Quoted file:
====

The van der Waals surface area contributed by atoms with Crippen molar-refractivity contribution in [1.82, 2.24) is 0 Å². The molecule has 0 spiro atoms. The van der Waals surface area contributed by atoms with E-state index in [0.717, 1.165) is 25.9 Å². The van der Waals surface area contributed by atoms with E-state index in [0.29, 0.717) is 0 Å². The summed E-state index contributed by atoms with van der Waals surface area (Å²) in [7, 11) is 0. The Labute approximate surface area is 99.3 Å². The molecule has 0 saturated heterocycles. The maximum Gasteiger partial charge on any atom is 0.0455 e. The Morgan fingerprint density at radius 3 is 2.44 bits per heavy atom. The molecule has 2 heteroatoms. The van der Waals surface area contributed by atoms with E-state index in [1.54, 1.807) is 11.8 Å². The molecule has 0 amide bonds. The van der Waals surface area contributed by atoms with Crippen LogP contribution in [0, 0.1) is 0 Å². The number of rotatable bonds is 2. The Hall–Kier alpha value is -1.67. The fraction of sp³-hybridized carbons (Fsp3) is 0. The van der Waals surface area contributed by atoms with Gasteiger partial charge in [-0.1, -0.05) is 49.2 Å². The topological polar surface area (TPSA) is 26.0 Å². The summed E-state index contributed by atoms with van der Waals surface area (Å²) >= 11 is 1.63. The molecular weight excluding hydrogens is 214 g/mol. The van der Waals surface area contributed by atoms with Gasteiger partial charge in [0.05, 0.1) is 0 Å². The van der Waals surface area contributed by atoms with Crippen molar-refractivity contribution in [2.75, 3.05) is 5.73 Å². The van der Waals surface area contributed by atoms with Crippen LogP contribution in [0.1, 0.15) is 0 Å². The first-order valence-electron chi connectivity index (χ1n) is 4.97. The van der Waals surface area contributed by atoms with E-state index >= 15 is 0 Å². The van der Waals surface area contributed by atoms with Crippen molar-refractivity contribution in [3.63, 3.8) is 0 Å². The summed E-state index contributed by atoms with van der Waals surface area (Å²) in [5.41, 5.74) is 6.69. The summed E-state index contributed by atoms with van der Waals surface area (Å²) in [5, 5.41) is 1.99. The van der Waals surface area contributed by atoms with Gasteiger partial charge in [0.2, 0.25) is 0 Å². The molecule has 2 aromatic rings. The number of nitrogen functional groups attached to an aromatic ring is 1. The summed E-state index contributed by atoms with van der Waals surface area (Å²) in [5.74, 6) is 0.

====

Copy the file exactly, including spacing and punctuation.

The van der Waals surface area contributed by atoms with Crippen molar-refractivity contribution in [1.82, 2.24) is 0 Å². The molecule has 0 spiro atoms. The van der Waals surface area contributed by atoms with E-state index in [0.717, 1.165) is 25.9 Å². The van der Waals surface area contributed by atoms with E-state index in [0.29, 0.717) is 0 Å². The summed E-state index contributed by atoms with van der Waals surface area (Å²) in [7, 11) is 0. The Labute approximate surface area is 99.3 Å². The molecule has 0 saturated heterocycles. The maximum Gasteiger partial charge on any atom is 0.0455 e. The Morgan fingerprint density at radius 3 is 2.44 bits per heavy atom. The molecule has 2 heteroatoms. The van der Waals surface area contributed by atoms with E-state index in [1.54, 1.807) is 11.8 Å². The molecule has 0 amide bonds. The van der Waals surface area contributed by atoms with Crippen LogP contribution in [0, 0.1) is 0 Å². The number of rotatable bonds is 2. The Hall–Kier alpha value is -1.67. The fraction of sp³-hybridized carbons (Fsp3) is 0. The van der Waals surface area contributed by atoms with Gasteiger partial charge in [-0.1, -0.05) is 49.2 Å². The topological polar surface area (TPSA) is 26.0 Å². The summed E-state index contributed by atoms with van der Waals surface area (Å²) >= 11 is 1.63. The molecular weight excluding hydrogens is 214 g/mol. The van der Waals surface area contributed by atoms with Gasteiger partial charge in [0.05, 0.1) is 0 Å². The van der Waals surface area contributed by atoms with Crippen molar-refractivity contribution in [2.75, 3.05) is 5.73 Å². The van der Waals surface area contributed by atoms with Crippen LogP contribution in [0.1, 0.15) is 0 Å². The first-order valence-electron chi connectivity index (χ1n) is 4.97. The van der Waals surface area contributed by atoms with E-state index >= 15 is 0 Å². The van der Waals surface area contributed by atoms with Crippen molar-refractivity contribution in [3.63, 3.8) is 0 Å². The summed E-state index contributed by atoms with van der Waals surface area (Å²) in [5.41, 5.74) is 6.69. The summed E-state index contributed by atoms with van der Waals surface area (Å²) in [5, 5.41) is 1.99. The van der Waals surface area contributed by atoms with Gasteiger partial charge in [0.2, 0.25) is 0 Å². The molecule has 2 aromatic rings. The number of nitrogen functional groups attached to an aromatic ring is 1. The summed E-state index contributed by atoms with van der Waals surface area (Å²) in [5.74, 6) is 0.